This video from Britain says about itself:
An August Bank Holiday Lark Trailer
24 February 2014
Set in the idyllic summer of 1914 rural Lancashire, everyone in the community is excited about Wakes week; a rest from field and mill and a celebration of the Rushbearing Festival with singing, courting, drinking and dancing. The looming war barely registers … but it will.
By Susan Darlington in England:
Theatre: An August Bank Holiday Lark
Thursday 17th April 2014
A new play movingly evokes the loss of community and tradition in WWI, says SUSAN DARLINGTON
An August Bank Holiday Lark
West Yorkshire Playhouse, Leeds
It’s unlikely that Michael Gove will approve of An August Bank Holiday Lark.
Commissioned to commemorate the centenary of WWI, Northern Broadside’s latest play certainly doesn’t celebrate it as a “just war.”
Rather, Deborah McAndrew’s gentle tale depicts the kind of village life creaking under the weight of holidays to Blackpool and votes for women even before the arrival of Kitchener‘s recruitment drive.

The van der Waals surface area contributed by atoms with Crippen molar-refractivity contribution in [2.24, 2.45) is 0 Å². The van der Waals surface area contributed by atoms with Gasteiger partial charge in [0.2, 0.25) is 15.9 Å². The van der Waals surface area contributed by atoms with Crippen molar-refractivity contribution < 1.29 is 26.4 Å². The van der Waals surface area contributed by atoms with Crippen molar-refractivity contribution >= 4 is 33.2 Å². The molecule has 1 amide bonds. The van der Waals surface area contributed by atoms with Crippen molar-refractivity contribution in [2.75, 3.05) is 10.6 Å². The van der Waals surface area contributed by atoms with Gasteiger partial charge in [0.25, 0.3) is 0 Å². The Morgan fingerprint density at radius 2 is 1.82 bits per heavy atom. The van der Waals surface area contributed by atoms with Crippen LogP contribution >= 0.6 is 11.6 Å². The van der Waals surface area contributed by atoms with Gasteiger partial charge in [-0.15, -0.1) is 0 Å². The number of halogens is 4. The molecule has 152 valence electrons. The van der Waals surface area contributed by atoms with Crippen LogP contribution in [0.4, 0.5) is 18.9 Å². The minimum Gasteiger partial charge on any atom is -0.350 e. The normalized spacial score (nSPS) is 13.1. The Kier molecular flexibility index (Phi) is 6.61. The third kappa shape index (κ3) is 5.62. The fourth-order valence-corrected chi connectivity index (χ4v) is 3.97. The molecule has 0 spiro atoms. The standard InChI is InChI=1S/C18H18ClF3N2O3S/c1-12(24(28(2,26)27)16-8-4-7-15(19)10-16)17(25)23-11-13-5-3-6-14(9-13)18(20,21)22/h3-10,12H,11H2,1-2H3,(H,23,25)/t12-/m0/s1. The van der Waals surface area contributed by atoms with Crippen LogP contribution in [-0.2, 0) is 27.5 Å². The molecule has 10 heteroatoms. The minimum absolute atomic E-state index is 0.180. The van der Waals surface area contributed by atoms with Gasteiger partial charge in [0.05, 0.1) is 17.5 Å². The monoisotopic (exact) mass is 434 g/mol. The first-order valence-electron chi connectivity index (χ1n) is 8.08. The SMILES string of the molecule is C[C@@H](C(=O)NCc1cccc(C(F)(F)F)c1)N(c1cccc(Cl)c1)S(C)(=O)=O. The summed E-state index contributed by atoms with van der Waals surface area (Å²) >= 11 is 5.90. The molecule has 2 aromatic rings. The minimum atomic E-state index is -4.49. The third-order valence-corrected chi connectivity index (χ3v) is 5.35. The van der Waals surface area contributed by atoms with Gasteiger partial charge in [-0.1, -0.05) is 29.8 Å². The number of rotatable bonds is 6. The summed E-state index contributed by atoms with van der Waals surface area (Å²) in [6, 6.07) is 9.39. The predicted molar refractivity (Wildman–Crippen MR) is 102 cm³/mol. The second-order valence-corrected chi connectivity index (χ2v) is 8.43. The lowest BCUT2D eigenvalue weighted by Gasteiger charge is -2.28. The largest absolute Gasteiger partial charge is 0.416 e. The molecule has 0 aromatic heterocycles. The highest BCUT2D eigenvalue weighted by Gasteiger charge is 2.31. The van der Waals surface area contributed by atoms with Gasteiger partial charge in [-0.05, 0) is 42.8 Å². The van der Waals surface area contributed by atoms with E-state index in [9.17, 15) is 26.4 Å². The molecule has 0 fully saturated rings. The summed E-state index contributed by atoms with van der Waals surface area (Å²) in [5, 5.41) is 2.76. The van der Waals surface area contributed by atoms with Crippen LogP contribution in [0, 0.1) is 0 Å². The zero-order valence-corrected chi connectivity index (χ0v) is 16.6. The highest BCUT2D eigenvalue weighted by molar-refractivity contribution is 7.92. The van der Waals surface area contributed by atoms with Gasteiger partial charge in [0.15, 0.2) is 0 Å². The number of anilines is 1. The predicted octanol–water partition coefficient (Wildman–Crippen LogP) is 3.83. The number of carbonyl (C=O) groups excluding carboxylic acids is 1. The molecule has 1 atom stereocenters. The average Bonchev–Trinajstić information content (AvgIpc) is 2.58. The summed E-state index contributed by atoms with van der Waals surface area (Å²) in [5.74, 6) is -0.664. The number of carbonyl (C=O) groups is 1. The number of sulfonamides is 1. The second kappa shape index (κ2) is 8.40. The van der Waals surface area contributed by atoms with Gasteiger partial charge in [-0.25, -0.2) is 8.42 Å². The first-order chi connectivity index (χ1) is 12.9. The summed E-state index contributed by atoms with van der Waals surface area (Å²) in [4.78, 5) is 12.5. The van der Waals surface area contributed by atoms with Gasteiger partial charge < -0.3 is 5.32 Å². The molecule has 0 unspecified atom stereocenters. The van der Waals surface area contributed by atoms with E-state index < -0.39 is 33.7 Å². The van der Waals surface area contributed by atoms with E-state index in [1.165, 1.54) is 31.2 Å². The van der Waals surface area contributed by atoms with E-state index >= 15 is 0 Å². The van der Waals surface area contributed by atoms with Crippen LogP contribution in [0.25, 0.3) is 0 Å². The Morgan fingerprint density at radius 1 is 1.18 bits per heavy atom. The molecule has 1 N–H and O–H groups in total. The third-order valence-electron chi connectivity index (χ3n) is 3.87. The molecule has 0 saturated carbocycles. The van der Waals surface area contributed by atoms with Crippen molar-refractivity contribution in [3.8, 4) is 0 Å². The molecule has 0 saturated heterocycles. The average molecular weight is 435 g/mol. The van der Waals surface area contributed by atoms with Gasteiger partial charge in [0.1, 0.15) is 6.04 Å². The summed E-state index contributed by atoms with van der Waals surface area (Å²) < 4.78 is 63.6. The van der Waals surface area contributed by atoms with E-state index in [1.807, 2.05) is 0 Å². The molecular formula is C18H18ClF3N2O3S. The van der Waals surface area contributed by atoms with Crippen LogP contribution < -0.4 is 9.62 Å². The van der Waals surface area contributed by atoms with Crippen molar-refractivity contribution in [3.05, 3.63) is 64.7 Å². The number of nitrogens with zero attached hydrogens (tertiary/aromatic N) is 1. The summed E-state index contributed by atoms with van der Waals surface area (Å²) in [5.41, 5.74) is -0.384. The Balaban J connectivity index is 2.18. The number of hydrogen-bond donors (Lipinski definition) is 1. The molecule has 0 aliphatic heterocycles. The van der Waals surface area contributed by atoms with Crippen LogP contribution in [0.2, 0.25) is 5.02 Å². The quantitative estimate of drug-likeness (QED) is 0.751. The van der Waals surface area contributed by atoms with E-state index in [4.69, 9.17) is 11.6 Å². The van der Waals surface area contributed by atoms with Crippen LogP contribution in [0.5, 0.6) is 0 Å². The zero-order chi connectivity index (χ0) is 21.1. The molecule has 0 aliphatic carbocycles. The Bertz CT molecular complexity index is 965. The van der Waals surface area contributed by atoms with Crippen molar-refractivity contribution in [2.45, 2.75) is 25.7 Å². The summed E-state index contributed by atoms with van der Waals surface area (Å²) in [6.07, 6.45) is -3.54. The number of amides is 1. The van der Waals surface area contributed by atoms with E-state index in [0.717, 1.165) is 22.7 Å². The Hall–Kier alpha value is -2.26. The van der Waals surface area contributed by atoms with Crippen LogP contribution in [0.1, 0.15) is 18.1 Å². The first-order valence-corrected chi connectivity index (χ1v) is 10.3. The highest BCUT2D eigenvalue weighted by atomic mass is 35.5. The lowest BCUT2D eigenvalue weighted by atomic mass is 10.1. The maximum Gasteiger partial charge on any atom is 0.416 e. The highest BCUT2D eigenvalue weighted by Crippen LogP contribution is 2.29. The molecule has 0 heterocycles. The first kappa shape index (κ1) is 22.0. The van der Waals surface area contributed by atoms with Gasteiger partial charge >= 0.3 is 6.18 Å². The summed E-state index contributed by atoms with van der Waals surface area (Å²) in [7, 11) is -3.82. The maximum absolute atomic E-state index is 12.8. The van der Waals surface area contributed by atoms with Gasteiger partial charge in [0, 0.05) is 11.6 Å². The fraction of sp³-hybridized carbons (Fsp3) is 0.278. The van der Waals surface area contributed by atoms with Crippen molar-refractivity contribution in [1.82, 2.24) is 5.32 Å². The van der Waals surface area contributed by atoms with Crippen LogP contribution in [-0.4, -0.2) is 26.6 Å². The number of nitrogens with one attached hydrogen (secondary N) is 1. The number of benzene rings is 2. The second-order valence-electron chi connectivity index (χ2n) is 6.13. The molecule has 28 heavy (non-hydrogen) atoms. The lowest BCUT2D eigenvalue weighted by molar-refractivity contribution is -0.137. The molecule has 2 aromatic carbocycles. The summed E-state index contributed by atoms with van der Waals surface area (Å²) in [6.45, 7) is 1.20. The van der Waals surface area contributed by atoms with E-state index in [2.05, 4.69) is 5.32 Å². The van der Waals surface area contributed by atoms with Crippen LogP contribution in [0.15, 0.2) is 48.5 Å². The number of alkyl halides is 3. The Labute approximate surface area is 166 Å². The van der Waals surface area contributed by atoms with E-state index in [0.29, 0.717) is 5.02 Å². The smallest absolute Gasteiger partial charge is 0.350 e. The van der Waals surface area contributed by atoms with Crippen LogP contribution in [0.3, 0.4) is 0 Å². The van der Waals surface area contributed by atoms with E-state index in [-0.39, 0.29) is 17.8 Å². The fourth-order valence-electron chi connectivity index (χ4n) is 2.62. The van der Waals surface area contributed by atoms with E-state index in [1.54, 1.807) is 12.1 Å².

In the Pennine mill village where the play is set in 1914, the greatest worry is finding eight Morris men for the annual rush-cart festival and securing trim for the squire’s hat after an incident involving the neighbour’s chickens.
The war seems a distant threat yet it is an opportunity for top clog dancer Frank (Darren Kuppan) to prove his worthiness to wed the squire’s daughter Mary (Emily Butterfield) and a chance for young men to make a stand for “ideas.”
The poignancy of this vanishing community is beautifully captured during one of the key scenes when a rush-cart – a towering wagon piled with cut reeds and flowers – is constructed before the audience.
Accompanied by Conrad Nelson’s joyous music and exhilarating clog-dancing choreography, the festive spirit is such that when the cart is paraded around the stage with hapless jockey Herbert (Mark Thomas) waving from the top, the audience waves back.
Fast-forward a year and the community has been torn apart, with the lives of young millworkers lost in the Dardanelles and the women left behind contemplating a life without a sweetheart.
This shift in mood is powerfully signalled by Barrie Rutter as the squire. Having spent the first act being a parody of his larger than life persona, now he is a broken man symbolising the loss of life, community and tradition.
This sombre note contrasts sharply with the bantering humour earlier and, while the plot may occasionally be spread thinner than dripping, the play is superbly evocative and poignantly acted throughout.
Tours until June 14, details: www.northern-broadsides.co.uk.